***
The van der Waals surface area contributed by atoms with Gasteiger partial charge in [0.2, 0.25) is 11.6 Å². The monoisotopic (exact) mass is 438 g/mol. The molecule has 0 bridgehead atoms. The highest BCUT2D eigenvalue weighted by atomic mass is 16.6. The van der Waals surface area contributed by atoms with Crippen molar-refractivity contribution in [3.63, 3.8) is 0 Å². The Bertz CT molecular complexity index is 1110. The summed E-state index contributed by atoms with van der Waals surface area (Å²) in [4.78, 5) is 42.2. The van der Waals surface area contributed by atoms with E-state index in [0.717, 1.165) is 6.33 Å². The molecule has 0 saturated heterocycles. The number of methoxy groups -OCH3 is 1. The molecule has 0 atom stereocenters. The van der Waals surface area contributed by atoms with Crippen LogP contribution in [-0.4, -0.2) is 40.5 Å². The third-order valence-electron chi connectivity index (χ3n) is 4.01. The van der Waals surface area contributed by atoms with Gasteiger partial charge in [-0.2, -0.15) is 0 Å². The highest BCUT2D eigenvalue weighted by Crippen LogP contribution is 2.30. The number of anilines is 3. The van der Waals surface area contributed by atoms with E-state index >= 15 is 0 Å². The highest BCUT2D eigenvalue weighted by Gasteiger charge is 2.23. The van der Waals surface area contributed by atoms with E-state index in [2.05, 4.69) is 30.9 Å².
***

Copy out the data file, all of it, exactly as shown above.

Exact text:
The van der Waals surface area contributed by atoms with Gasteiger partial charge in [0.2, 0.25) is 11.6 Å². The monoisotopic (exact) mass is 438 g/mol. The molecule has 0 bridgehead atoms. The highest BCUT2D eigenvalue weighted by atomic mass is 16.6. The van der Waals surface area contributed by atoms with Crippen molar-refractivity contribution in [3.63, 3.8) is 0 Å². The Bertz CT molecular complexity index is 1110. The summed E-state index contributed by atoms with van der Waals surface area (Å²) in [4.78, 5) is 42.2. The van der Waals surface area contributed by atoms with E-state index in [0.717, 1.165) is 6.33 Å². The molecule has 0 saturated heterocycles. The number of methoxy groups -OCH3 is 1. The molecule has 0 atom stereocenters. The van der Waals surface area contributed by atoms with Crippen LogP contribution in [-0.4, -0.2) is 40.5 Å². The third-order valence-electron chi connectivity index (χ3n) is 4.01. The van der Waals surface area contributed by atoms with Gasteiger partial charge in [-0.2, -0.15) is 0 Å². The highest BCUT2D eigenvalue weighted by Crippen LogP contribution is 2.30. The number of anilines is 3. The van der Waals surface area contributed by atoms with E-state index >= 15 is 0 Å². The highest BCUT2D eigenvalue weighted by Gasteiger charge is 2.23. The van der Waals surface area contributed by atoms with E-state index in [2.05, 4.69) is 30.9 Å².